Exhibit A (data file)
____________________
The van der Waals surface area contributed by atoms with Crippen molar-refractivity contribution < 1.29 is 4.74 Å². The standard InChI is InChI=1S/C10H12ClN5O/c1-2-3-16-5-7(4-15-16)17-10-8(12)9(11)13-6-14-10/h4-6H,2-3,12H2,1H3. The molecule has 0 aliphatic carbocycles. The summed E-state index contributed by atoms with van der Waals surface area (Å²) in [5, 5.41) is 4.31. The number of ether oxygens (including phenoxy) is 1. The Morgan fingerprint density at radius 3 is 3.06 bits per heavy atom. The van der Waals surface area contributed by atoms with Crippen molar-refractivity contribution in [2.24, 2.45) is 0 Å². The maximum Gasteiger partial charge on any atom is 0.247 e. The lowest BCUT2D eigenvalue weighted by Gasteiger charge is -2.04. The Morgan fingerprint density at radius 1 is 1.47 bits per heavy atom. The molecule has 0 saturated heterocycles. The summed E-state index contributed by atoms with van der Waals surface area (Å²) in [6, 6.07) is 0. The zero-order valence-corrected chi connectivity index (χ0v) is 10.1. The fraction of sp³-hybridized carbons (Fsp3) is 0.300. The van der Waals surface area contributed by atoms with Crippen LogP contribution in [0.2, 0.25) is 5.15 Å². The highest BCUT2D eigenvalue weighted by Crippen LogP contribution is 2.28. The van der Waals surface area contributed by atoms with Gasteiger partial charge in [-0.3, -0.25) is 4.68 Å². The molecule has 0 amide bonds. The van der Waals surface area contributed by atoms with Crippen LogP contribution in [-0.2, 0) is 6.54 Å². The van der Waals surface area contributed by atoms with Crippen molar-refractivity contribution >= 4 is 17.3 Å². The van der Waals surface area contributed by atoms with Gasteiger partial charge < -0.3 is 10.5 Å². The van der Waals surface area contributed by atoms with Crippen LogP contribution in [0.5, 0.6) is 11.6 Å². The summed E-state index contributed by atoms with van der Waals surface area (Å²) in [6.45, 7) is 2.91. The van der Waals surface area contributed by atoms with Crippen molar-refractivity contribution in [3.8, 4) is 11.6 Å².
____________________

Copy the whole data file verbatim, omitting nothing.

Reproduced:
The van der Waals surface area contributed by atoms with Crippen molar-refractivity contribution < 1.29 is 4.74 Å². The standard InChI is InChI=1S/C10H12ClN5O/c1-2-3-16-5-7(4-15-16)17-10-8(12)9(11)13-6-14-10/h4-6H,2-3,12H2,1H3. The molecule has 0 aliphatic carbocycles. The summed E-state index contributed by atoms with van der Waals surface area (Å²) in [5, 5.41) is 4.31. The number of ether oxygens (including phenoxy) is 1. The Morgan fingerprint density at radius 3 is 3.06 bits per heavy atom. The van der Waals surface area contributed by atoms with Crippen molar-refractivity contribution in [2.24, 2.45) is 0 Å². The maximum Gasteiger partial charge on any atom is 0.247 e. The lowest BCUT2D eigenvalue weighted by Gasteiger charge is -2.04. The Morgan fingerprint density at radius 1 is 1.47 bits per heavy atom. The molecule has 0 saturated heterocycles. The summed E-state index contributed by atoms with van der Waals surface area (Å²) in [6, 6.07) is 0. The zero-order valence-corrected chi connectivity index (χ0v) is 10.1. The fraction of sp³-hybridized carbons (Fsp3) is 0.300. The van der Waals surface area contributed by atoms with Crippen LogP contribution in [0.2, 0.25) is 5.15 Å². The highest BCUT2D eigenvalue weighted by Crippen LogP contribution is 2.28. The van der Waals surface area contributed by atoms with Gasteiger partial charge in [-0.3, -0.25) is 4.68 Å². The molecule has 0 amide bonds. The van der Waals surface area contributed by atoms with Crippen LogP contribution in [-0.2, 0) is 6.54 Å². The van der Waals surface area contributed by atoms with Crippen molar-refractivity contribution >= 4 is 17.3 Å². The van der Waals surface area contributed by atoms with Gasteiger partial charge < -0.3 is 10.5 Å². The van der Waals surface area contributed by atoms with Crippen LogP contribution in [0.5, 0.6) is 11.6 Å². The summed E-state index contributed by atoms with van der Waals surface area (Å²) in [6.45, 7) is 2.91. The van der Waals surface area contributed by atoms with Crippen molar-refractivity contribution in [3.8, 4) is 11.6 Å².